The ripple effects of what would happen if funding hadn't been secured for the BNSF railroad bridge between Burlington, Iowa, and Gulfport, Ill., could have been grim, according to the Burlington Hawkeye. On top of the obvious safety concerns -- despite daily inspections -- delivery of goods would be delayed as inspections took days and trains crossed the bridge one at a time.
Thanks to Congress, and
the federal stimulus dollars, Americans won’t have to suffer that fate. Earlier
this year, enough dollars were amassed to get construction started this fall.
Touring the bridge with
Gov. Chet Culver, a Democrat, on Wednesday afternoon, BNSF vice president of
government and public policy Paul Nowicki laid out what could have been and
what will be.
"The contractor has
already rented space in downtown Burlington … and is open for business,"
He said the contract
manager that was hired also oversaw construction of the 1994-dedicated Great
River Bridge. David Duke, a Burlington native and Chicago resident, oversaw the
$50 million vehicle-traffic bridge project, which was a joint effort between
Iowa and Illinois. At the time, Burlington’s bridge had the 13th longest span
in the United States, at 660 feet.
Nowicki said converting
the old swing-span bridge into a lift-span bridge, which will double the
navigation channel for barges in the Mississippi River, will bring 200-210 workers
to Burlington. He added that it’s all going to be union labor, with some
workers being local hires and others outside experts.
Nowicki praised Sen. Tom
Harkin and Congressman Dave Loebsack, both Iowa Democrats, for finally securing
enough funding to convert the bridge. He said Harkin has been working to raise
funds since 1991 when the bridge was deemed a hazard to navigation.
Actually, the total was
$28.7 million in stimulus funds, though Harkin and other Iowa members of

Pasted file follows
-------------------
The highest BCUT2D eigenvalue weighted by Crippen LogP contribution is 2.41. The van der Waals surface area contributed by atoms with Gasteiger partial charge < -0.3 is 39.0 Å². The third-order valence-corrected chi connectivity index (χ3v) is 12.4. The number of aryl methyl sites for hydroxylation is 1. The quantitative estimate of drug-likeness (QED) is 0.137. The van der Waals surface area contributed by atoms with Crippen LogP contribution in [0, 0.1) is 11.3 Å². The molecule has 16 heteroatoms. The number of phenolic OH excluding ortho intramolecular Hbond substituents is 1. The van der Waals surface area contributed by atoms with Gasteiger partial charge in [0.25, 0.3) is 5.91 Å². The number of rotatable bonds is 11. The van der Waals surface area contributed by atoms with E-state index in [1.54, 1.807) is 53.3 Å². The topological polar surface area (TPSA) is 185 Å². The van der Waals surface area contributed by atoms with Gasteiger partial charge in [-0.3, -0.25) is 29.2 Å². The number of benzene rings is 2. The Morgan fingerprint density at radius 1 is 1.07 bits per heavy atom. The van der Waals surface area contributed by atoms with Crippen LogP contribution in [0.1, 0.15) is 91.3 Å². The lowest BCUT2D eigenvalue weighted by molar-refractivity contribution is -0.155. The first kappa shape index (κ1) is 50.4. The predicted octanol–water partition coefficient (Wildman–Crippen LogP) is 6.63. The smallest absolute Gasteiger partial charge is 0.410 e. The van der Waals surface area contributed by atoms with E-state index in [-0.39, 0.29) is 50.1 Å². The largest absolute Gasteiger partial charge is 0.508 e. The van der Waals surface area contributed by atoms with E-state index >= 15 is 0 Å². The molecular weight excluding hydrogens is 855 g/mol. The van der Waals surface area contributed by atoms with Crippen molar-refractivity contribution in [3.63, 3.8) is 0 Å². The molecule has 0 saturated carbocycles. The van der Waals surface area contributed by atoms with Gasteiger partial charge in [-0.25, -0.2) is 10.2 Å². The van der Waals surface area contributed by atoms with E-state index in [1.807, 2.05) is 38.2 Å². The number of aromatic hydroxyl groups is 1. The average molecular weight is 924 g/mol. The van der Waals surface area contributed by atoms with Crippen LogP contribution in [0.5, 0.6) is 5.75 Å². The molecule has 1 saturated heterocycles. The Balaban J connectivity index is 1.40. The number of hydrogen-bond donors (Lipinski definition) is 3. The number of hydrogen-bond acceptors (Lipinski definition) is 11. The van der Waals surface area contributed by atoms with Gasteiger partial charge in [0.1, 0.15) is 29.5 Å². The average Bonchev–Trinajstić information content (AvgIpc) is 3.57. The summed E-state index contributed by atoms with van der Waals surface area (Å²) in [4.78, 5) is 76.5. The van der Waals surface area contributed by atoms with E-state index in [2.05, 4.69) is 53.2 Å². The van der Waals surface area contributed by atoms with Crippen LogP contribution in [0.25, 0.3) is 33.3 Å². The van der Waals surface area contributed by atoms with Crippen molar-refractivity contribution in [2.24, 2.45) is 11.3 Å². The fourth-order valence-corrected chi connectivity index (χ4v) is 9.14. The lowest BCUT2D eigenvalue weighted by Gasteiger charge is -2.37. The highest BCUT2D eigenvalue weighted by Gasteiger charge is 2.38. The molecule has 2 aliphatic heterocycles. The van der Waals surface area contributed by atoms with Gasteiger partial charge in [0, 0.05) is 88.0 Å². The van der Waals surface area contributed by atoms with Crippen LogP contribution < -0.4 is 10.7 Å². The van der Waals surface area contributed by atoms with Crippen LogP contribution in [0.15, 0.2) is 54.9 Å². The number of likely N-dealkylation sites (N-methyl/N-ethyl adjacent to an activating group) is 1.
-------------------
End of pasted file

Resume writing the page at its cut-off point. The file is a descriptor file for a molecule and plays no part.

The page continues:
Congress had over the years raised the rest up to the $55.5 million needed to
get started. The total cost is about $56 million, and BNSF will make up the
remaining 1 percent.
Nowicki said the
swing-span method now takes about 50 minutes to open the bridge, get a barge
through the navigation channel and close the bridge again.
"Ten or so times a
year, they don’t make it," Nowicki said. "This will add years to its
Once the lift-span bridge
opens, in 12-15 months, the time will be cut in half; plus, wind speed will not
be a factor in determining whether the bridge can be opened for barge traffic.
While construction is
going on to convert the bridge to a lift-span bridge, Nowicki said BNSF is
trying to secure funding to make improvements to the rest of the bridge.
That project will be $133
million, with BNSF making up $100 million of it. He said, with the help of
Culver, the railway submitted an application to the federal government for a
Transportation Investment Generating Economic Recovery Grant, or TIGER, for $25
million. Nowicki said the remainder would be made up by the state of Illinois.
While BNSF is awaiting
funding, Nowicki said the hope is to be able to get work under way to coincide
with the lift-span conversion efforts. He said the engineering and
environmental work is already complete for the second part of the bridge
During construction, the
bridge will be closed between 24 hours and 72 hours at a time as new spans are
put in place.
The first railroad bridge
here was built in 1868. The current bridge was built in 1891, and it was the
first steel bridge across the Mississippi River. Nowicki said at the time the
average train weighed 400 tons; coal trains now haul as much as 13,000 tons.
"The bridge was
overengineered for the era, but it paid off 118 years later," Nowicki